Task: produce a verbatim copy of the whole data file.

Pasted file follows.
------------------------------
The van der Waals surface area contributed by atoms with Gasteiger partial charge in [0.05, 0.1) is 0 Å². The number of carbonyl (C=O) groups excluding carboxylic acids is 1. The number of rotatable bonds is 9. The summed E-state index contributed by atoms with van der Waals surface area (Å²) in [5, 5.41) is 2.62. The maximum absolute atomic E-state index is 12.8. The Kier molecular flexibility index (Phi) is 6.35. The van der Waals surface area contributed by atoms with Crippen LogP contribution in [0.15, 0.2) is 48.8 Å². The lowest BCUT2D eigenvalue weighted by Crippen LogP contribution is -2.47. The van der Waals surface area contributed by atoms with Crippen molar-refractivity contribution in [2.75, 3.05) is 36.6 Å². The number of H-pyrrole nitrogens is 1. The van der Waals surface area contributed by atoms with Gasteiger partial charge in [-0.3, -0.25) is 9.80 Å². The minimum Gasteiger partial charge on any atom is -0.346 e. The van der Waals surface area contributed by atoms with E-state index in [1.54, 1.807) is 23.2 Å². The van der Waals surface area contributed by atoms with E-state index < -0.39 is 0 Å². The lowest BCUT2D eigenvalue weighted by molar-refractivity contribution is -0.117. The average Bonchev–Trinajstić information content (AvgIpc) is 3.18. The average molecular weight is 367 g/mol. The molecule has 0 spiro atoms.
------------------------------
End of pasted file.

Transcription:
The van der Waals surface area contributed by atoms with Gasteiger partial charge in [0.05, 0.1) is 0 Å². The number of carbonyl (C=O) groups excluding carboxylic acids is 1. The number of rotatable bonds is 9. The summed E-state index contributed by atoms with van der Waals surface area (Å²) in [5, 5.41) is 2.62. The maximum absolute atomic E-state index is 12.8. The Kier molecular flexibility index (Phi) is 6.35. The van der Waals surface area contributed by atoms with Crippen LogP contribution in [0.15, 0.2) is 48.8 Å². The lowest BCUT2D eigenvalue weighted by Crippen LogP contribution is -2.47. The van der Waals surface area contributed by atoms with Crippen molar-refractivity contribution in [2.75, 3.05) is 36.6 Å². The number of H-pyrrole nitrogens is 1. The van der Waals surface area contributed by atoms with Gasteiger partial charge in [-0.3, -0.25) is 9.80 Å². The minimum Gasteiger partial charge on any atom is -0.346 e. The van der Waals surface area contributed by atoms with E-state index in [1.54, 1.807) is 23.2 Å². The van der Waals surface area contributed by atoms with E-state index < -0.39 is 0 Å². The lowest BCUT2D eigenvalue weighted by molar-refractivity contribution is -0.117. The average Bonchev–Trinajstić information content (AvgIpc) is 3.18. The average molecular weight is 367 g/mol. The molecule has 0 spiro atoms.